Years ago, I read The Weight-Loss Diaries by Courtney Rubin. Blogging and chronicling weight loss seemed so novel at the time (at least to me), and I remember thinking "I could do that. I want to do that."
It's difficult to think about that because that was nearly 10 years ago. And for anyone who has struggled with weight, who has yo-yoed as I have, it is almost sickening to think about the 10 years that have passed me by.
I am not saying that you can't live while carrying around extra weight. I have remained alive and breathing for the past 10 years. I have traveled and worked and fostered. I have graduated college and begun graduate school. I have purchased a home and several cars. But I have also hidden behind the weight. Because sometimes hiding is so much easier than facing things head on.
That little voice is a liar and a bully, of course. Because weight doesn't dictate life or any one person's experience with life. It is only a facet of life. Yet, it is one that takes over.
I compare myself physically whenever I go out. And I almost always become self-conscious, feeling as though I am the largest person in the group and that this somehow devalues me compared to others. I also do this at the gym, as if I am trying to find an excuse to leave or as if I am trying to find someone else who is in the same boat so we can establish solidarity. I'll be the first to tell you that comparison truly is the thief of joy.
There is so much that you miss out on when you compare. I hid from that realization for quite some time, keeping my nose in my text books and spending far too many hours working on papers for graduate school. While I enjoyed everything I was learning (and still do), I also enjoyed that I had a reason why I couldn't go swimming or walking. I did the same thing with my poor, pitiful knees. "Oh no, I can't do that. Bad knees and all."
It's true that I have to adapt with my knees and that school is important. But those things also can not and should not be reasons to skip out on trips to the park, playing in the water, or wearing shorts. Skipping out on so much results in not quite living.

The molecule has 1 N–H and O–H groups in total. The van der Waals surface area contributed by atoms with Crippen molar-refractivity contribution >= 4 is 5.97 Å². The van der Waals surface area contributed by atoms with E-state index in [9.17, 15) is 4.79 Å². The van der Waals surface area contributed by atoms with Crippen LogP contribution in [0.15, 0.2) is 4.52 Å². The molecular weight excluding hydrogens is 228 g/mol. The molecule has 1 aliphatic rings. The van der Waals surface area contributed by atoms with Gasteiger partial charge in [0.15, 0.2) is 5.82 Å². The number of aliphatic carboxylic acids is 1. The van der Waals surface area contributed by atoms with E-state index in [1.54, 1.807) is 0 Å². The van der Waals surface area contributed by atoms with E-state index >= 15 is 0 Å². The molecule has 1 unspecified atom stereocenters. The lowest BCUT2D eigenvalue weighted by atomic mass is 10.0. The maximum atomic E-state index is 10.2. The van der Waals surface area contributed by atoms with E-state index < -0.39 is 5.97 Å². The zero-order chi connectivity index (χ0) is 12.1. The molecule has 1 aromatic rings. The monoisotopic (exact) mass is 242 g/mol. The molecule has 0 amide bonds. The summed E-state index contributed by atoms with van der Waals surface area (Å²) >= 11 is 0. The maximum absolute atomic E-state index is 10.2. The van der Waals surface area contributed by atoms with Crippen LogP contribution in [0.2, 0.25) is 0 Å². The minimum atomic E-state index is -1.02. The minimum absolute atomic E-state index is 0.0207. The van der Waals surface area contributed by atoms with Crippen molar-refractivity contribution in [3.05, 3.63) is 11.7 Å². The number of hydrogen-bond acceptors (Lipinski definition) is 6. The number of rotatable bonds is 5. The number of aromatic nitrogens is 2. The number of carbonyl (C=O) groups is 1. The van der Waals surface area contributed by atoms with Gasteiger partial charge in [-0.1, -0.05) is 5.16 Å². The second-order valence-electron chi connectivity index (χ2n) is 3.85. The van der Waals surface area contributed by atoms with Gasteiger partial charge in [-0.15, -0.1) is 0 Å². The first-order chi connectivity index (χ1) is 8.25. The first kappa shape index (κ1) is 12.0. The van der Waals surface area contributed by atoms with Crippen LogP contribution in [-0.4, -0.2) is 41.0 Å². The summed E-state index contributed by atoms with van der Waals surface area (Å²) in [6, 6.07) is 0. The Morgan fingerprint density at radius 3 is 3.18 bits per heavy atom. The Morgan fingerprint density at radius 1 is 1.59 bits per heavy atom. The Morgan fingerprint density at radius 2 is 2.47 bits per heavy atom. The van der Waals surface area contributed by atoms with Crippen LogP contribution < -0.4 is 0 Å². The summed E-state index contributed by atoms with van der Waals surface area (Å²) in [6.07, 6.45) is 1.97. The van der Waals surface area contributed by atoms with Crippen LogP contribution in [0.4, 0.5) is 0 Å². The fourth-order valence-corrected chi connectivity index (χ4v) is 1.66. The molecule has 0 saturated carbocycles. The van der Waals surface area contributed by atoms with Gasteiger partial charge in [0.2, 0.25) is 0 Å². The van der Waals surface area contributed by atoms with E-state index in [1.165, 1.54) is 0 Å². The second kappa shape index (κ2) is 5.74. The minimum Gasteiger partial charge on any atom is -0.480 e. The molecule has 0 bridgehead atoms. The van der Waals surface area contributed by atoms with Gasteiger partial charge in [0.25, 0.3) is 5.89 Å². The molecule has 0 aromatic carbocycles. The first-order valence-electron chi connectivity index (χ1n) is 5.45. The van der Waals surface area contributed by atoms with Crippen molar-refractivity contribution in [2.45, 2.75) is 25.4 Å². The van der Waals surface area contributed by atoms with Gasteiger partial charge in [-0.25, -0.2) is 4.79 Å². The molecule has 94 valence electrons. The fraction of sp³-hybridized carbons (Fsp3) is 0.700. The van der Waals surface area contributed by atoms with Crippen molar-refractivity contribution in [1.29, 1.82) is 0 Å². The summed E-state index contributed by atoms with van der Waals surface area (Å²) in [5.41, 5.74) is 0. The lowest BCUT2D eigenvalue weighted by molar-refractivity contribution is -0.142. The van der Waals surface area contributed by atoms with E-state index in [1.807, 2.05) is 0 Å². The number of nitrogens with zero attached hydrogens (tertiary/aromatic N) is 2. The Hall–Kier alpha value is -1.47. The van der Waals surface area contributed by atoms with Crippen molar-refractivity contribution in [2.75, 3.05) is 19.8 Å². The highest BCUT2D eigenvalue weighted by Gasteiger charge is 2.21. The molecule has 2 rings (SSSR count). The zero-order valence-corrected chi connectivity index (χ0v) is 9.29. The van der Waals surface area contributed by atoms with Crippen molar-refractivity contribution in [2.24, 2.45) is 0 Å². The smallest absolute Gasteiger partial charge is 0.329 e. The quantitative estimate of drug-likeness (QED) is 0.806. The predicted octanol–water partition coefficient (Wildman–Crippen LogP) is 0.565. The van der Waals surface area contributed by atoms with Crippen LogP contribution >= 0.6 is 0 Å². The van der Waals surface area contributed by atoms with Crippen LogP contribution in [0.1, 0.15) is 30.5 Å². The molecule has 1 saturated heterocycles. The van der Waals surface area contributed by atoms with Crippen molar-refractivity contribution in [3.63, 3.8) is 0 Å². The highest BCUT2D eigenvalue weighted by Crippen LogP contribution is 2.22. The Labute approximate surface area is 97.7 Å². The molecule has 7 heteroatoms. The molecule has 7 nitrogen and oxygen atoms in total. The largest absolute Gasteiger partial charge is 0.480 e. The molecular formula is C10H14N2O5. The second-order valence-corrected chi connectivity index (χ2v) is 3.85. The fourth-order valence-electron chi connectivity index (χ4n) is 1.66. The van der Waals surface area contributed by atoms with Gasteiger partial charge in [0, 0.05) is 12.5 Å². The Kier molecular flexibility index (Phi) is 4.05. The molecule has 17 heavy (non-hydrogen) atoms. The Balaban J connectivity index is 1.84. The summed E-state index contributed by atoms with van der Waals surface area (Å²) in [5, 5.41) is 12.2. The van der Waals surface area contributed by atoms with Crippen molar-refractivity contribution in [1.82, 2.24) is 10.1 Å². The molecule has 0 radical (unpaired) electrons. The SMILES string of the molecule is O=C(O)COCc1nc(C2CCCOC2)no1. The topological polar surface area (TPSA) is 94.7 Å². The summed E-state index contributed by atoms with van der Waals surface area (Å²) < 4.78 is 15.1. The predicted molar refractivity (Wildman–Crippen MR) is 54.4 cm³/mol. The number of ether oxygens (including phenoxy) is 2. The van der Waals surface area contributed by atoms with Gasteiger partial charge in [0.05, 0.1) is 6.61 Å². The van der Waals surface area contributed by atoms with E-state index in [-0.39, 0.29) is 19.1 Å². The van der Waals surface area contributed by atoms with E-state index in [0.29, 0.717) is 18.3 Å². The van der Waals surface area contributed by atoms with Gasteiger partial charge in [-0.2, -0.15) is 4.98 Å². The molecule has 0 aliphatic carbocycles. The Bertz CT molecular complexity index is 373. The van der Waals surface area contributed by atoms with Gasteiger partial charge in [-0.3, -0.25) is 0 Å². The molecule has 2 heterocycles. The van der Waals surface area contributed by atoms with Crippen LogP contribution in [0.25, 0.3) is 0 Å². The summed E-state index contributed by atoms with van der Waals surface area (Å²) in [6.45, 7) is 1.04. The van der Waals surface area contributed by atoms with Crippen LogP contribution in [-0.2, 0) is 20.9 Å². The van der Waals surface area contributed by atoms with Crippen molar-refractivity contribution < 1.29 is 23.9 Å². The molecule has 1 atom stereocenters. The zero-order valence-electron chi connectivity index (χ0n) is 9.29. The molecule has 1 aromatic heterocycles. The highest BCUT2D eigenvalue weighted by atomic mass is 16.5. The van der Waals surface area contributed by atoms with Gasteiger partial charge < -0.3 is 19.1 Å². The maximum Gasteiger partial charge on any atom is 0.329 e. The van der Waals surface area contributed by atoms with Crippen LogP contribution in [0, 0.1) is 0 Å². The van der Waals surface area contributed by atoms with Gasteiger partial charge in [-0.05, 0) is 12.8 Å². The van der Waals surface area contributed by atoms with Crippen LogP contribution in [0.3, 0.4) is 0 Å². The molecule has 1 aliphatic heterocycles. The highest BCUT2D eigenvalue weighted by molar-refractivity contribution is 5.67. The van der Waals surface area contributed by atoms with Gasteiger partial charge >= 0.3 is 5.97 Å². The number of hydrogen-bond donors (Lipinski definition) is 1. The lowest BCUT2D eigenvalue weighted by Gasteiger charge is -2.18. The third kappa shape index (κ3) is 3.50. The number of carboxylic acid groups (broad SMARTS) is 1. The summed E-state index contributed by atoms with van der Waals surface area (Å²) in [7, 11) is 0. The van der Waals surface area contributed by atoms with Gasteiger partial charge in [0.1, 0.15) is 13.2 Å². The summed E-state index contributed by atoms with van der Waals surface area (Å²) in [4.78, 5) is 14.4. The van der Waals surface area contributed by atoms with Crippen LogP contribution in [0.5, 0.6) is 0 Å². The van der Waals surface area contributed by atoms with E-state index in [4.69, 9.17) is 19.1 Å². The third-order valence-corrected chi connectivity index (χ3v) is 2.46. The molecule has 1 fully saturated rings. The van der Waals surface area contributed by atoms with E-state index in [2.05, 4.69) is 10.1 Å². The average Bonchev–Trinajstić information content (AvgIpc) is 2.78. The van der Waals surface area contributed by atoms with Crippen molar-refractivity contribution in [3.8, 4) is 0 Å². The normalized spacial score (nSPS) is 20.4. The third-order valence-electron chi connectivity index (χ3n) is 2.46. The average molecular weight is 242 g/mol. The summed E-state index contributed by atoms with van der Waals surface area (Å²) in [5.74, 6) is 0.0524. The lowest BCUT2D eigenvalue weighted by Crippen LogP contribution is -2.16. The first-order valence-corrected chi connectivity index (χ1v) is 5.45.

I did this a few weeks ago. I thought I was over it, and then, I met a group of ladies I had only communicated with over Facebook (sans one). We were all selected to be on Jen Hatmaker's launch team for "For the Love." We had similarities and topics to discuss, and yet, I felt out of place at the table.
I went over the differences in my head. I smiled and engaged some, but I felt uncomfortable in my skin and unsure of how to really participate and remain present. No one at that table did anything to cause me to feel the way I did; my subconscious did all the work on that one.
A few days later, I expressed all of this and named it. I've been aware of it since, and I have warred against it since. Comparison is the thief of life and joy, and I will fight against it stealing anything else from me.
But it is still hard. I hate that I am here, in this place of actively trying to lose weight, because I feel like I should already be past this all. I feel like I should already be thin. I get that "thin isn't in" and it is more about being healthy. That's what I want, honestly, but I also want to see the scale dip lower and lower.
The scale isn't the answer, and my worth is not in the number I see flashing at me. I get that. It doesn't mean that I don't want to see it decrease. It shouldn't be the sole focus, but it is important. I get why people say it doesn't matter, but in reality, it does matter.
I'm not quite sure why I am, all of a sudden after six months of silence, posting all of this. It isn't exactly the comeback to blogging I planned. But it is real, and at the end of the day, as much as I would like this to be not true (sometimes), I don't know any other way to be. If I'm not real, I don't feel comfortable, and I refuse to live in such a way that causes me to hide anymore.